Sunday 19 March 2023

Oriole Birding - Forest of Dean & Somerset Tour - Day 1 - 13th March 2023

I arrived at dusk in Great Ryburgh in Norfolk where I was due to pick up my minibus for my first tour for Oriole Birding.  The weather was already on the turn with a strengthening wind and the first few spots as I called it a night to the sound of a female Tawny Owl in the trees outside.  I left not long after 5.30 the following morning for my solo drive across country to collect two of the clients at Newport in Gwent.  Normally I would wax lyrical about all the birds I saw on the way but the weather and driving conditions were abysmal, the traffic challenging and the view outside somewhat impeded by the squally lashing rain and van-shaking wind!  I can safely say that I saw nowt bar the odd corvid and pigeon before reaching Monmouth where Buzzard, Peregrine, Raven and even Goosanders were quickly picked up.

With Claire and Jon safely acquired at Newport station it was an about turn to head back into the Forest of Dean and our digs at Speech House in the heart of the trees.  David, Margaret and Andy were already lounging leisurely awaiting our arrival and we were soon all refreshed and off out into the field.  The joy of the Forest of Dean is that many of the key sites are compressed into a small area and within just a few minutes we were pulling over to investigate Cannop Ponds from the southern stoneworks end.  It was spitting lightly but this was far better than the afternoon forecast so we chanced our luck and went for what turned out to be a very pleasant walk alongside this linear pond.

There was Wild Boar evidence everywhere we looked and every verge had been rotovated by porcine snouts. Mandarins were quickly found in all their gaudy glory and it was good to hear then calling which I had not heard in many years. The usual tits and finches were coming down to a photography stump and the Chaffinches looked positively resplendent in the brief sunny interlude while green and gold Siskins and blue triangular Nuthatches nipped into the feeders.

Chaffinch & Goldfinch



Siskin - Andy Buck

 Great Tit - Andy Buck

Robin  - Andy Buck

There were no Dippers on the slipway but both Grey and Pied Wagtails were seen along the edges. Further along we found three redhead Goosanders two of which were immature males with darkening heads and throats and an apricot wash on the flanks.  There were more Mandarins sat up in the trees from where they plopped off into the water in a very undignified manner.

imm male Goosander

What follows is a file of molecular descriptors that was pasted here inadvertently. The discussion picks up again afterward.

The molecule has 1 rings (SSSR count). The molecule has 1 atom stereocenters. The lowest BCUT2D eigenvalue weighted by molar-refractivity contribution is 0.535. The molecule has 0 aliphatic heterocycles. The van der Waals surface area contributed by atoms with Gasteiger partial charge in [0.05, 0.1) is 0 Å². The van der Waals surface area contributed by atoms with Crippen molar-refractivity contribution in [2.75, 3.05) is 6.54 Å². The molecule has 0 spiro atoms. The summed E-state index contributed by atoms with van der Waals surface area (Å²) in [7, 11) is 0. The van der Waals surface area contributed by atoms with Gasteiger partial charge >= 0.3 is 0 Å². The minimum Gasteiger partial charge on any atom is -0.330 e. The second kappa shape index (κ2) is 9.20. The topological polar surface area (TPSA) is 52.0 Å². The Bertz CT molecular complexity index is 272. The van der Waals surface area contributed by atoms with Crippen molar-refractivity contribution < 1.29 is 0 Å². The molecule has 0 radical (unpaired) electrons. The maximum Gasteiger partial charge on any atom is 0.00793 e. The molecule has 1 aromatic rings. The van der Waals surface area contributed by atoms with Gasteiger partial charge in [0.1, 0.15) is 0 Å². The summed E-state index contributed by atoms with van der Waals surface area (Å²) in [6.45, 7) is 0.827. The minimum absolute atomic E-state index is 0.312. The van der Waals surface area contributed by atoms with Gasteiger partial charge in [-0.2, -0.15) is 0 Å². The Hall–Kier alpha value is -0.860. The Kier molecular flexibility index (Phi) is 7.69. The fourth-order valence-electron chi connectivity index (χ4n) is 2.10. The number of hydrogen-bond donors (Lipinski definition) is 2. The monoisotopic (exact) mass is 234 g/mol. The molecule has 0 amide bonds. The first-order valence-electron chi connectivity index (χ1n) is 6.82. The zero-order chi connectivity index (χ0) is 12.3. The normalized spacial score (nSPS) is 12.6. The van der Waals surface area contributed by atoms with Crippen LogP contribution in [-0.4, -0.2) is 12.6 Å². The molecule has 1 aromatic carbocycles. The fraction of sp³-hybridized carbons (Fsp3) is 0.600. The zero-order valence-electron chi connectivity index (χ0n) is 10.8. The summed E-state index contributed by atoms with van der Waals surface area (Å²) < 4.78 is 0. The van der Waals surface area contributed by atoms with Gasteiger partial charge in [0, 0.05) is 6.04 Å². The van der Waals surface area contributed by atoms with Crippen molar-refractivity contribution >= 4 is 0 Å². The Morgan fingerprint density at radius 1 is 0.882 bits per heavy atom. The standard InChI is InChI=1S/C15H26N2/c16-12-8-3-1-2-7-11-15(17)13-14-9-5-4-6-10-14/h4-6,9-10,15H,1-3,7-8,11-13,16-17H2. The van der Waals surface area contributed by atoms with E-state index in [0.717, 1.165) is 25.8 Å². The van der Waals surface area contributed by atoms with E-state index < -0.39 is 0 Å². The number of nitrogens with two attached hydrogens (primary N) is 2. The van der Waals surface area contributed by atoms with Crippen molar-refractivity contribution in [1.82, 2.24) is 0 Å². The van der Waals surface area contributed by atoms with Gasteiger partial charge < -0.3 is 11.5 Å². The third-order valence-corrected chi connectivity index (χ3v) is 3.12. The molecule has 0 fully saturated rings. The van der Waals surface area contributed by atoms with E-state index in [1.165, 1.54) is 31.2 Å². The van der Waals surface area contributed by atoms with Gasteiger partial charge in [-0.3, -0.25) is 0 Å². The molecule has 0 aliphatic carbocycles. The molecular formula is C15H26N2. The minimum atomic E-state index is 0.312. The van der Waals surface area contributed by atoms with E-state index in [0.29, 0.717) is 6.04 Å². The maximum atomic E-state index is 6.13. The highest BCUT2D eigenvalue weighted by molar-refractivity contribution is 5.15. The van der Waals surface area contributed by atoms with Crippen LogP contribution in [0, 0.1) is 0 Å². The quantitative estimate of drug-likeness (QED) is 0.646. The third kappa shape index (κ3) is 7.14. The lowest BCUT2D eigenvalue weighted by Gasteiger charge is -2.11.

Grey Wagtail

Grey Wagtail

Mandarin - Andy Buck

Wood Spurge was just coming into flower and there were some very fine Lichens to study but no amount of scanning produced any Boar roaming the forest floor.

Will see if Bob V can help with any of these species...

Wood Spurge 

One particularly turned over area was attracting many small birds down to the turned soil to look for both insects and seeds and Robins, Wren, Nuthatches, Chaffinches, Tits, Redwings, Song Thrushes, Blackbirds and even a pair of glowing Bullfinches were noted as we sheltered from a few more spots of rain.

Well boared and a Robin


Mistle Thrushes rattled from the tree tops and one was singing further off while a Treecreeper played hide and seek with us as is their want. Another brief bright spell and some Buzzards got up and a very brief female Goshawk circled once and was then out of sight. The upper lake held a couple of Wigeon, three Little Grebes, Cormorant and Mute Swan before the grey and wet returned once again, and smart Lesser Black-backed Gulls patrolled the ponds. 

near adult Lesser Black-backed Gull

I introduced the crew to the wonders of moth leaf mines on Bramble and Beech and the usual fly mine on Holly on the way back but the only actual insect seen was a solitary Episyrphus balteatus.  We returned to the bus pleased with having not got a soaking and actually managing to see a good selection of species to get the trip started.

Coptotriche marginea - Bramble

Stigmella aurella  - Bramble

Phyllonorycter maestingella - Beech

Phytomyza ilicis - Holly

Concrete Alligator was added to the reptile list

We pottered down into Parkend and parked up by the Lime and Yew tree circle but the rain had set in so we sat in the van and watched under trees and kept our ears open.  Frustratingly we could hear the Hawfinches (and Greenfinches) but could not see them and once the rain let up and we got out, they were of course nowhere to be seen.  Nuthatches were vocal all around and two Mistle Thrushes were mournfully serenading the wetness.

With another break in the weather I decided to give New Fancy View a go and we spent a slightly chilly but basically dry visit scanning the treetop from the valley below to the distant ridges for raptors.  There were a couple of Buzzards and a male Goshawk the glided across but I knew we could do better. Andy found a tree top bird that I thought would be a Goshawk but it turned out to be an immature female Peregrine which if anything looked very out of place.

Hawfinch called from somewhere down the slope and a pair of Bullfinches were stripping buds from a Hawthorns while Siskins bumbled back and forth.  It was quite gloomy in the encroaching drizzle as we got back down to the van but thankfully it was a just a short drive back to Speech House passing four Fallow Deer (but no pigs!) amongst the trees on the way. 

A fine dinner was had before an early night beckoned.

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